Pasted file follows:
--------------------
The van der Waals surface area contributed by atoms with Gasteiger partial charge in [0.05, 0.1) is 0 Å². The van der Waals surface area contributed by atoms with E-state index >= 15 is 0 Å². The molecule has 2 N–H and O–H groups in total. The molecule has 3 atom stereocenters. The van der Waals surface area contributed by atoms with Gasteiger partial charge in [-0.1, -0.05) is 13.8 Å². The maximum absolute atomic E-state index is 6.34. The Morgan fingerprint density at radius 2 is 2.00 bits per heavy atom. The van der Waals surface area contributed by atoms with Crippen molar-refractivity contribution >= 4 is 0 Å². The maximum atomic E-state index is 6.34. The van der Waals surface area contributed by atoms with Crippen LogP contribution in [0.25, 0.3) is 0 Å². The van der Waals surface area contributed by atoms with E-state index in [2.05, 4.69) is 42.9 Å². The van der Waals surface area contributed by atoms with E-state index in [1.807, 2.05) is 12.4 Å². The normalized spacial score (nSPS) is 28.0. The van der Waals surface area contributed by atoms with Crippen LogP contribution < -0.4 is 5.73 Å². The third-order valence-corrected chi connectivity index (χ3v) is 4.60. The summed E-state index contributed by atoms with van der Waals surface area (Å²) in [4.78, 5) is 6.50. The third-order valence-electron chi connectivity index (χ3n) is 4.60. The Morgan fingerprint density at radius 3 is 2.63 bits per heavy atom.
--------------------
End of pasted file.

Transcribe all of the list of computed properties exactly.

The van der Waals surface area contributed by atoms with Gasteiger partial charge in [0.05, 0.1) is 0 Å². The van der Waals surface area contributed by atoms with E-state index >= 15 is 0 Å². The molecule has 2 N–H and O–H groups in total. The molecule has 3 atom stereocenters. The van der Waals surface area contributed by atoms with Gasteiger partial charge in [-0.1, -0.05) is 13.8 Å². The maximum absolute atomic E-state index is 6.34. The Morgan fingerprint density at radius 2 is 2.00 bits per heavy atom. The van der Waals surface area contributed by atoms with Crippen molar-refractivity contribution >= 4 is 0 Å². The maximum atomic E-state index is 6.34. The van der Waals surface area contributed by atoms with Crippen LogP contribution in [0.25, 0.3) is 0 Å². The van der Waals surface area contributed by atoms with E-state index in [2.05, 4.69) is 42.9 Å². The van der Waals surface area contributed by atoms with E-state index in [1.807, 2.05) is 12.4 Å². The normalized spacial score (nSPS) is 28.0. The van der Waals surface area contributed by atoms with Crippen LogP contribution < -0.4 is 5.73 Å². The third-order valence-corrected chi connectivity index (χ3v) is 4.60. The summed E-state index contributed by atoms with van der Waals surface area (Å²) in [4.78, 5) is 6.50. The third-order valence-electron chi connectivity index (χ3n) is 4.60. The Morgan fingerprint density at radius 3 is 2.63 bits per heavy atom.